FORT HOOD, Texas (AP) — As the head of a military jury read a verdict convicting him of premeditated murder 13 times, Major Nidal Hasan stared intently at her. Then he let his eyes fall to the courtroom desk in front of him.
The army psychiatrist responsible for a 2009 shooting rampage against his fellow soldiers at Texas’ Fort Hood, the worst mass-shooting in history on a U.S. military base, offered no visible reaction and said nothing. But that’s how almost his entire 14-day trial has gone — ever since Hasan fired his legal team and began representing himself.
On Monday morning, the jury’s 11 men and two women will begin deciding whether Hasan should be put to death by lethal injection. And, despite trial judge Col. Tara Osborn saying it was an unwise decision, he said he wishes to continue acting as his own lawyer.
“This is where members (of the jury) decide whether you will live or whether you will die,” Osborn told Hasan after the verdict. The sentencing phase will include more testimony from survivors of the attack inside an Army medical center where soldiers were waiting to receive immunizations and medical clearance for deployment to combat overseas.
There was never any doubt that Hasan was the gunman. He acknowledged to the jury that he pulled the trigger on fellow soldiers as they prepared to deploy overseas to Iraq and Afghanistan, saying he had “switched sides” and acted to protect Muslim insurgents abroad.
His court-appointed standby lawyers said Hasan’s only goal was to get a death sentence, and, true to form, during the trial he raised few objections while calling no witnesses, refusing to take the stand in his own defense and offering no closing argument.
Hasan also was convicted Friday on 32 counts of attempted premeditated murder. Thirteen people were killed and more than 30 wounded.
After his sentence was read, relatives of the dead and wounded fought back tears. Some smiled and warmly patted each other’s shoulders as they left court.
Autumn Manning, whose husband, retired Staff Sgt. Shawn Manning, was shot six times during the attack, wept when the verdict was read. She said she had been concerned that some charges might be reduced to manslaughter, which would have taken a death sentence off the table.
“This is so emotional,” she said in a telephone interview from Lacey, Wash., where she and her husband live. “I’ve just been crying since we heard it because it was a relief. … We just wanted to hear the premeditated.”
John Galligan, Hasan’s former lead attorney, said the jury did not hear all the facts because the judge refused to allow evidence that helped explain Hasan’s actions.
“Right or wrong, strong or weak, the facts are the facts,” he said. “The jury we heard from only got half the facts.”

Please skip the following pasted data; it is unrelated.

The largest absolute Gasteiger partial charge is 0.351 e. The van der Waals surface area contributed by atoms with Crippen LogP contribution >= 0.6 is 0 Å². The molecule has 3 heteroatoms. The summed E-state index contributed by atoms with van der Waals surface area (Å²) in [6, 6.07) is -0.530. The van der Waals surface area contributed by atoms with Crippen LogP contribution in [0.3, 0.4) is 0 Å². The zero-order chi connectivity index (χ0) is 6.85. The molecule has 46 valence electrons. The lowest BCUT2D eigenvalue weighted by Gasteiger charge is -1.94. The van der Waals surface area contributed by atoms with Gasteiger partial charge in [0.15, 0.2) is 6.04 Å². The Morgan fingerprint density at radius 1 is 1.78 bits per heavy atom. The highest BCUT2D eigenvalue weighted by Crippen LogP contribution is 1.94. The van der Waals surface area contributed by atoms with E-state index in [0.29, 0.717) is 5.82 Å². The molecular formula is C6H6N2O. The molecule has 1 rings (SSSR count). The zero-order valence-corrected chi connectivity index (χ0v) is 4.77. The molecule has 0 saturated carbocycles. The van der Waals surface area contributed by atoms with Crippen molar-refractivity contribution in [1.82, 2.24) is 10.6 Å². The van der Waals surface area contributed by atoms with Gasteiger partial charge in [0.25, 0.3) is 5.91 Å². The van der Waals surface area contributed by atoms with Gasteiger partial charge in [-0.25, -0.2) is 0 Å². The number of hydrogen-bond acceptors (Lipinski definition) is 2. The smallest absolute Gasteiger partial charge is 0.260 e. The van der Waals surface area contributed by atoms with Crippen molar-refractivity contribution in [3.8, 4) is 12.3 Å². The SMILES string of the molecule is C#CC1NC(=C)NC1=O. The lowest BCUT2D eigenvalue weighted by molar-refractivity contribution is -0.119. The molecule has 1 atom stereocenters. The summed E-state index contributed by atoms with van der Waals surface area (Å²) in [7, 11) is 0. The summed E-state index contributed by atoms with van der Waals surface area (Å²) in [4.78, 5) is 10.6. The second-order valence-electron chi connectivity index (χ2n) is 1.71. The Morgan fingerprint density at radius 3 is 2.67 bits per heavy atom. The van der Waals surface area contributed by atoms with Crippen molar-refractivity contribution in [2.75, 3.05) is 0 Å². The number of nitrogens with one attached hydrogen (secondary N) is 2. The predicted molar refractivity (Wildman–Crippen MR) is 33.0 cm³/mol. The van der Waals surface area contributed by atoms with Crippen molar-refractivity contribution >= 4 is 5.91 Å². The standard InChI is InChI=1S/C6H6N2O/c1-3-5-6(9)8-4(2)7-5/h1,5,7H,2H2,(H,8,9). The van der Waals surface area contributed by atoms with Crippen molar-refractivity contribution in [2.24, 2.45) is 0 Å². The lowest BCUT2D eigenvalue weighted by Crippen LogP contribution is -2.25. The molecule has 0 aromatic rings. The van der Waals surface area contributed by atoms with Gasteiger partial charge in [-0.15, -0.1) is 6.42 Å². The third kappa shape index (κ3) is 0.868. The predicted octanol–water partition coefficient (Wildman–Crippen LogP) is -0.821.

Jurors deliberated for about seven hours over the course of two days. Its members can now send Hasan to military death row at Fort Leavenworth, Kansas, though the military hasn’t executed an active duty U.S. soldier since 1961. The most-lenient punishment Hasan could face is life in prison.
Hasan, a Virginia-born Muslim, said the attack was a jihad against U.S. wars in Iraq and Afghanistan. One of his few displays of emotion during the trial came when he bristled after Osborn suggested the shooting rampage could have been avoided were it not for a spontaneous flash of anger.
“It wasn’t done under the heat of sudden passion,” Hasan said then. “There was adequate provocation — that these were deploying soldiers that were going to engage in an illegal war.”
All but one of the dead were soldiers, including a pregnant private who curled on the floor and pleaded for her baby’s life.
The attack ended when Hasan was shot in the back by one of a police officer responding to the shooting. He is paralyzed from the waist down and uses a wheelchair.
Hasan spent weeks planning the Nov. 5, 2009, attack. His preparation included buying a high-capacity handgun and videotaping a sales clerk showing him how to change the magazine.
He later plunked down $10 at a gun range outside Austin, about 70 miles south of Fort Hood, and asked for pointers on how to reload with speed and precision.
When the time came, Hasan stuffed paper towels in the pockets of his cargo pants to muffle the rattling of extra ammo and avoid arousing suspicion.
Soldiers testified that Hasan’s rapid reloading made it all but impossible to stop the shooting, and investigators recovered 146 shell casings inside the medical building and dozens more outside, where Hasan shot at the backs of soldiers fleeing toward the parking lot.
Associated Press reporters John Mone at Fort Hood and Ramit Plushnick-Masti in Houston contributed to this report.